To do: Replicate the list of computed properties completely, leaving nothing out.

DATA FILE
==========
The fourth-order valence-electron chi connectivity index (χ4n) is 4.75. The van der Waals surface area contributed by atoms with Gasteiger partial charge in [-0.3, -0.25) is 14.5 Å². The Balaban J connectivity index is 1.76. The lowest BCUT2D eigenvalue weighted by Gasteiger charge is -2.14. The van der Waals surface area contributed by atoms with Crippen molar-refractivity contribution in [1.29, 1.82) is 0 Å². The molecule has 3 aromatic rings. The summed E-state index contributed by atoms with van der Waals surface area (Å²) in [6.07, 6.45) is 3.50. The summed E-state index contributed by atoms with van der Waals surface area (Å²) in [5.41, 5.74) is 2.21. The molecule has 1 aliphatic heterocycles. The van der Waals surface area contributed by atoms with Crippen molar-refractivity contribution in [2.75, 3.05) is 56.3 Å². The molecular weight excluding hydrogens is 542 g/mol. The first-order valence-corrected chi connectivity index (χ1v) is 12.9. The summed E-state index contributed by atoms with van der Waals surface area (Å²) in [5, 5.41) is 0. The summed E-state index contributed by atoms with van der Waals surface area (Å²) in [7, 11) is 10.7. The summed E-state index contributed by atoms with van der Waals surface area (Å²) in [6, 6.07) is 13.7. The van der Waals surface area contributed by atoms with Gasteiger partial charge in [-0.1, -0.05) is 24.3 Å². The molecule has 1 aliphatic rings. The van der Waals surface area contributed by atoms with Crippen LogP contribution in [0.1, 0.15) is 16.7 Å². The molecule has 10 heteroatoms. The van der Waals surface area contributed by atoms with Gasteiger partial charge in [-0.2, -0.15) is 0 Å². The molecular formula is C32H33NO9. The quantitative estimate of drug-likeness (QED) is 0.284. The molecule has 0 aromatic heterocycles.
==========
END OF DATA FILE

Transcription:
The fourth-order valence-electron chi connectivity index (χ4n) is 4.75. The van der Waals surface area contributed by atoms with Gasteiger partial charge in [-0.3, -0.25) is 14.5 Å². The Balaban J connectivity index is 1.76. The lowest BCUT2D eigenvalue weighted by Gasteiger charge is -2.14. The van der Waals surface area contributed by atoms with Crippen molar-refractivity contribution in [1.29, 1.82) is 0 Å². The molecule has 3 aromatic rings. The summed E-state index contributed by atoms with van der Waals surface area (Å²) in [6.07, 6.45) is 3.50. The summed E-state index contributed by atoms with van der Waals surface area (Å²) in [5.41, 5.74) is 2.21. The molecule has 1 aliphatic heterocycles. The van der Waals surface area contributed by atoms with Crippen molar-refractivity contribution in [2.75, 3.05) is 56.3 Å². The molecular weight excluding hydrogens is 542 g/mol. The first-order valence-corrected chi connectivity index (χ1v) is 12.9. The summed E-state index contributed by atoms with van der Waals surface area (Å²) in [5, 5.41) is 0. The summed E-state index contributed by atoms with van der Waals surface area (Å²) in [7, 11) is 10.7. The summed E-state index contributed by atoms with van der Waals surface area (Å²) in [6, 6.07) is 13.7. The van der Waals surface area contributed by atoms with Gasteiger partial charge in [-0.1, -0.05) is 24.3 Å². The molecule has 1 aliphatic rings. The van der Waals surface area contributed by atoms with Crippen LogP contribution in [0.1, 0.15) is 16.7 Å². The molecule has 10 heteroatoms. The van der Waals surface area contributed by atoms with Gasteiger partial charge in [-0.2, -0.15) is 0 Å². The molecular formula is C32H33NO9. The quantitative estimate of drug-likeness (QED) is 0.284. The molecule has 0 aromatic heterocycles.